Healthy Streets

In our commitment to deliver the Healthy Streets approach we are creating a vibrant, successful city where the streets are welcoming to all, and everyone can live active, healthy lives. These proposals have been assessed against the ten Healthy Streets Indicators. To see the results of this assessment click here (PDF 2.83MB).

The Healthy Streets Check for Designers is a spreadsheet tool to enable designers to assess a street layout and use against the 10 Healthy Streets Indicators. The layout of the street is assessed against thirty one quantitative metrics to produce an overall Healthy Streets Check score out of 100.  This is a very conservative tool that assesses each metric at its weakest point. Twenty one metrics are scored between 1 and 3. Ten of the metrics are scored between zero and three. These are high priority metrics because they can have a significant impact on how the street feels to walk, cycle, use public transport or spend time on. 

If you would like to know more about the Healthy Streets Check for Designers click here. If you have any questions about our Healthy Streets Approach please write to us at consultations@tfl.gov.uk.

Equalities

We are subject to the general public sector equality duty set out in section 149 of the Equality Act 2010 which requires us to have due regard to the need to eliminate discrimination, advance equality of opportunity and foster good relations by reference to people with protected characteristics. The protected characteristics are: age, disability, gender reassignment, marriage and civil partnership, pregnancy and maternity, race, religion or belief, sex and sexual orientation. As part of our decision-making process on proposals for new schemes we have due regard to any impacts on those with protected characteristics and the need to ensure their interests are taken into account.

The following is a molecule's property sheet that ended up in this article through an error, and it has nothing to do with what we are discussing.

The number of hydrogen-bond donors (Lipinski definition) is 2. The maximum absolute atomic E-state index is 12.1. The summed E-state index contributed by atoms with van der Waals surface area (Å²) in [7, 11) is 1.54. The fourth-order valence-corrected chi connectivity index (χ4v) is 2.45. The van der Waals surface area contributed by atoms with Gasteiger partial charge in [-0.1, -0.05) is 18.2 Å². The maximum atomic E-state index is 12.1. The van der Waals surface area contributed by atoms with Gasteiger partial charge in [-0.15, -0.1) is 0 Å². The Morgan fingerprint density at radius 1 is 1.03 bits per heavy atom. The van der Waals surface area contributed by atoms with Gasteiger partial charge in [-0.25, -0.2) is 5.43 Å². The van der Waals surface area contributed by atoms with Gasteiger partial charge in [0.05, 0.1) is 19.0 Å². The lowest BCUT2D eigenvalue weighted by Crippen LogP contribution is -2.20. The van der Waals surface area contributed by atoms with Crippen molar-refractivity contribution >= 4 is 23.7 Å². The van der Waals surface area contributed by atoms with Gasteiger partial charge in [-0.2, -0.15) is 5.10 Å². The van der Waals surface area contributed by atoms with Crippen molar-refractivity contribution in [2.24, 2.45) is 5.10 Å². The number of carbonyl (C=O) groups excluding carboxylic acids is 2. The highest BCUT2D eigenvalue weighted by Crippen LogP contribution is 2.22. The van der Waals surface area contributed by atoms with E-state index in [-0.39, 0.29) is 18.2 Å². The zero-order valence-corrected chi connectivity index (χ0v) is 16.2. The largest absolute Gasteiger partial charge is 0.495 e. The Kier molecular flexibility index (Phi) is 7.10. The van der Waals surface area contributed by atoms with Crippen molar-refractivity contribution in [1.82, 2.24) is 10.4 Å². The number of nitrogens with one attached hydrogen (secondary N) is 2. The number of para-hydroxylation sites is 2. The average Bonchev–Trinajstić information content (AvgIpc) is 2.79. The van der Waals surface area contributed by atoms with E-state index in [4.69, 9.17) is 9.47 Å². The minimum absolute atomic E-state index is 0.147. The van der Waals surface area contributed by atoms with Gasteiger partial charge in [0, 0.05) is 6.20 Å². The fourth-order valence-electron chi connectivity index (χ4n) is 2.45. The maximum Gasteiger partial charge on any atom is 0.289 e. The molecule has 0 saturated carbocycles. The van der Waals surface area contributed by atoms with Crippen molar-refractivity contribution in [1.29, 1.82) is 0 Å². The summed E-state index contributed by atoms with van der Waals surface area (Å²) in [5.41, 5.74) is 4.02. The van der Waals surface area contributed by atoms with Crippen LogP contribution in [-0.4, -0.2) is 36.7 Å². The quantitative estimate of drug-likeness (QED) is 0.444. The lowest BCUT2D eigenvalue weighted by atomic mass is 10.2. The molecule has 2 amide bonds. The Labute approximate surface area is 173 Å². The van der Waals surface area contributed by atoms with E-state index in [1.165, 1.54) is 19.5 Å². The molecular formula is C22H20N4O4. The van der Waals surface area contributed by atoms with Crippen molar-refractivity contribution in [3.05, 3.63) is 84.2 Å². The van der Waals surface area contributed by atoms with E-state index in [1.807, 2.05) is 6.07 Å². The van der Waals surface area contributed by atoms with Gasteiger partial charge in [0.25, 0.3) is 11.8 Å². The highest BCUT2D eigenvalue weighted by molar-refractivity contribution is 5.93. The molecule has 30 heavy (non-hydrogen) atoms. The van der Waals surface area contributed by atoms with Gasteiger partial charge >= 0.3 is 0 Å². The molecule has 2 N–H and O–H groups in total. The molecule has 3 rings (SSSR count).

In developing these proposals we closely considered the needs of all users throughout the design process. As this scheme is a significant infrastructure project we:

  • Have completed an Equality Impact Assessment (EqIA) to review potential impacts
  • Will carry out public consultations, including targeted engagement with specific user groups
  • Will continue to ensure we comply with established guidance – such as the Design Manual for Roads and Bridges – which includes detailed requirements

The EqIA will be kept under review and updated to reflect any material changes to the proposals.

Click here for our Equality Impact Assessment (PDF 830KB).

Why we are consulting

The proposed improvements are designed to help us meet the target set-out in the Mayor of London's Transport Strategy of changing the way people choose to travel, so that 80% of all London trips are made by foot, bicycle or public transport by 2041, up from 64% today. Changing how space is allocated to different street users throughout London is an important way of helping more people travel sustainably.